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How FedEx lowered its tax burden to 0 USD



WASHINGTON – In fiscal year 2017, FedEx owed taxes in excess of $ 1.5 billion . It did not owe anything next year. What changed was the tax cut by the Trump government – for which the company had made a strong case.

The public face of his lobbying, to which belonged a separate tax proposal was the founder and CEO of FedEx. Frederick Smith, who repeatedly aired to defend the power of tax cuts . "If you make the US a better investment location, then it's no question for me that capital investment will pick up again," he said on a radio broadcast in August 201

7 hosted by Larry Kudlow, now chairman of the National Economic Council.

Four months later, President Trump signed the $ 1.5 trillion tax cut that became his legislative achievement. FedEx was able to make big savings and bring the effective tax rate from 34 percent to . in the fiscal year 2017 to less than zero in the financial year 2018, which means that in total the government technically owed their money. But it did not increase investment in new equipment and other assets in the following fiscal year, as Mr. Smith said that companies like him would do.

Almost two years after the passing of the tax bill, it was a coincidence for companies like FedEx to realize it. A New York Times analysis of the data compiled by Capital IQ shows no statistically meaningful relationship between the level of tax cuts received by companies and industries and the investments they make. If anything, the companies that have received the largest tax cuts have on average increased their capital investment less than companies that have received smaller reductions.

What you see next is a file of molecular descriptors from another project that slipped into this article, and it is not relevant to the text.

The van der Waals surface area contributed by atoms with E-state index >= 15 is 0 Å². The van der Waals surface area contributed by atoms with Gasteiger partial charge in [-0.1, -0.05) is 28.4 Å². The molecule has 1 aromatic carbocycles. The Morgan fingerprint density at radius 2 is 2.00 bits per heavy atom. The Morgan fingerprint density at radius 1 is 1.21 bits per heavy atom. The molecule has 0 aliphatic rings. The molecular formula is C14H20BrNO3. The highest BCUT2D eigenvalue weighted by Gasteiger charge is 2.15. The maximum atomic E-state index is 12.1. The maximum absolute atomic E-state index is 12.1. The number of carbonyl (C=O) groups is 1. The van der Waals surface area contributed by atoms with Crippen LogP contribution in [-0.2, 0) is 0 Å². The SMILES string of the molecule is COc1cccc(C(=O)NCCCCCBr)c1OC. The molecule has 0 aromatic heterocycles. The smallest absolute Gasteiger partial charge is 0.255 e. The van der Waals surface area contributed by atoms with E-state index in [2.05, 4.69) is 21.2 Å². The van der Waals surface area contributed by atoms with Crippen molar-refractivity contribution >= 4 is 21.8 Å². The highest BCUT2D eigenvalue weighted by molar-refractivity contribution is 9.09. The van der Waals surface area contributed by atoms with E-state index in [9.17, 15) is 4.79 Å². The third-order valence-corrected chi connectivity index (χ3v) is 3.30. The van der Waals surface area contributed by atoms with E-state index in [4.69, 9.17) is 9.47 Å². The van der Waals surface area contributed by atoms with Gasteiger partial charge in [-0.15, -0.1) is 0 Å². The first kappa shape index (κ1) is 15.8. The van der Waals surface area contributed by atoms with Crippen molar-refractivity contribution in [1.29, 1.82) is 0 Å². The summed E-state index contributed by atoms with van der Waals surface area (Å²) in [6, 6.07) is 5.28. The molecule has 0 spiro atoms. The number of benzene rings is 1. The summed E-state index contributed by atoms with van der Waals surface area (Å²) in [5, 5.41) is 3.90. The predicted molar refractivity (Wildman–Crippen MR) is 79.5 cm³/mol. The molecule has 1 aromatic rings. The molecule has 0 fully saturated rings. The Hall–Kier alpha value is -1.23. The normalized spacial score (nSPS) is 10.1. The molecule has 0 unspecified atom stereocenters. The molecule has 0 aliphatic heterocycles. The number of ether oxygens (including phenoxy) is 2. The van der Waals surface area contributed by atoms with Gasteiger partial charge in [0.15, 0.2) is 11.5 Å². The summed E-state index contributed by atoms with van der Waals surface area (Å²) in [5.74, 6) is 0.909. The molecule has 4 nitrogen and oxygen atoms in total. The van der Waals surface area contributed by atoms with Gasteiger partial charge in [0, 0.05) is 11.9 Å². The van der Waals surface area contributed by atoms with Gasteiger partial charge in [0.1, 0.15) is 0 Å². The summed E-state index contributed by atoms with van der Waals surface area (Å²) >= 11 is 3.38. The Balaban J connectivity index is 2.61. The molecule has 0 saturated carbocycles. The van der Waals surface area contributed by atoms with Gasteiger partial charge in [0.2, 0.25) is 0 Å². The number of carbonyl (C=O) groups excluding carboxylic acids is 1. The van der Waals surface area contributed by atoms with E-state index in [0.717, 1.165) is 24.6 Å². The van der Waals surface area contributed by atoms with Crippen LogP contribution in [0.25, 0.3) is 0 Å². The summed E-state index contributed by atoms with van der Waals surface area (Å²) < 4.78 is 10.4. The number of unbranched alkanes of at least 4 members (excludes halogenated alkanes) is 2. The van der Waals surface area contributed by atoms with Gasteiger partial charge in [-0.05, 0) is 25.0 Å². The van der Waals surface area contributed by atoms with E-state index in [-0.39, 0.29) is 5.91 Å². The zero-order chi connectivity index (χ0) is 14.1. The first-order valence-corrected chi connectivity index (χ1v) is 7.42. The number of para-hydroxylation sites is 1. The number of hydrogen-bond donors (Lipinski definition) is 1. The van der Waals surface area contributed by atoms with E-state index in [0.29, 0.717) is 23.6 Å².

FedEx's financial statements show that the law has so far saved them at least $ 1.6 billion. The financial records show that in fiscal year 2018 total no taxes were owed. Company representatives said FedEx has paid a total of $ 2 billion in income taxes over the last 10 years.

In terms of capital investment, the company spent less in the 2018 financial year than it had forecast in December 2017. passed before the tax law. 2019 was even less. Much of his savings went to shareholders' rewards: FedEx spent more than $ 2 billion on share buybacks and dividend increases in the 2019 fiscal year, after $ 1.6 billion in 2018 and more than twice that amount the company spent on repurchases and dividends in the 2017 financial year.

A spokesman said it was unfair to assess the impact of tax cuts on investments based on the company's annual changes in investment plans.

"FedEx has invested billions in capital items eligible for accelerated depreciation and made significant contributions to our employee retirement plans," the company said. "These factors temporarily lowered our federal income tax, which was the intention of the law to increase G.D. P., create jobs, and raise wages." Companies have already saved more than $ 100 billion in taxes when analysts predicted the law was passed. The companies that make up the S & P 500 index had an average effective tax rate of 18.1 percent in 2018, compared to 25.9 percent in 2016, according to an analysis of the securities filings. For more than 200 of these companies, effective tax rates have dropped by 10 points or more. Almost three dozen, including FedEx, had to accept a drop in their tax rates to zero or the tax authorities owed them money.